Existing-home sales rose 7.0 percent in April to a seasonally adjusted annual rate of 5.79 million units, from a level of 5.41 million units in March. Last month's sales activity was 9.5 percent above the 5.29-million unit pace in April 2001, and was the third-highest pace on record.
January and February of this year, with annual existing home sales rates of 6.05 million and 5.89 million units respectively, experienced the highest levels of sales activity since record keeping began in 1968.
"Low interest rates, strong demand, high consumer confidence and an improving economy are setting the stage for another record year in existing home sales," said David Lereah, NAR's chief economist. "It all comes down to the strong housing market fundamentals, which won't be changing anytime in the foreseeable future."
NAR projects 5.38 million existing home sales this year, up 1.5 percent from last year's record.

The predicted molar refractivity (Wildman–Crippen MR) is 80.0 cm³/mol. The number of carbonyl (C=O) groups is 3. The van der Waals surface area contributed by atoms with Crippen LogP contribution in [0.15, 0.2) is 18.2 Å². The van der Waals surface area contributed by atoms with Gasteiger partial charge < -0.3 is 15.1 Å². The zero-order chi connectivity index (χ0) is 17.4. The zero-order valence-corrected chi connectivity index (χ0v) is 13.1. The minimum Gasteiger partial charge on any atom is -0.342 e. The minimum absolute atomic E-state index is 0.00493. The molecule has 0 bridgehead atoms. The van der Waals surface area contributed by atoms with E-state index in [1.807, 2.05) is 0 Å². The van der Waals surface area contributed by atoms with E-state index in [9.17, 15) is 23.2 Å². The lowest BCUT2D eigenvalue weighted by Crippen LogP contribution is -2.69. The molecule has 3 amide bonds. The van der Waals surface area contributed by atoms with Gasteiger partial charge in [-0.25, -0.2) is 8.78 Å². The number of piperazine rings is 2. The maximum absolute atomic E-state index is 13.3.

"Housing is playing a critical role in the economic recovery," noted NAR President Martin Edwards Jr. "Home prices are continuing to rise, but so are the number of homes on the market. It's been a sellers' market in most of the country, but the good news for buyers is that the inventory situation has improved over the last two months. That should help to create a better balance between buyers and sellers and reduce some of the pressure on home prices as the level of sales activity begins to settle from this peak activity."
The national median existing-home price was $153,300 in April, up 7.1 percent from April 2001 when the median price was $143,100. The median is the midpoint, which is a typical market price where half of the homes sold for more and half sold for less.
Housing inventory levels at the end of April rose 11.0 percent from March to a total of 2.33 million existing homes available for sale, which represents a 4.8-month supply at the current sales pace.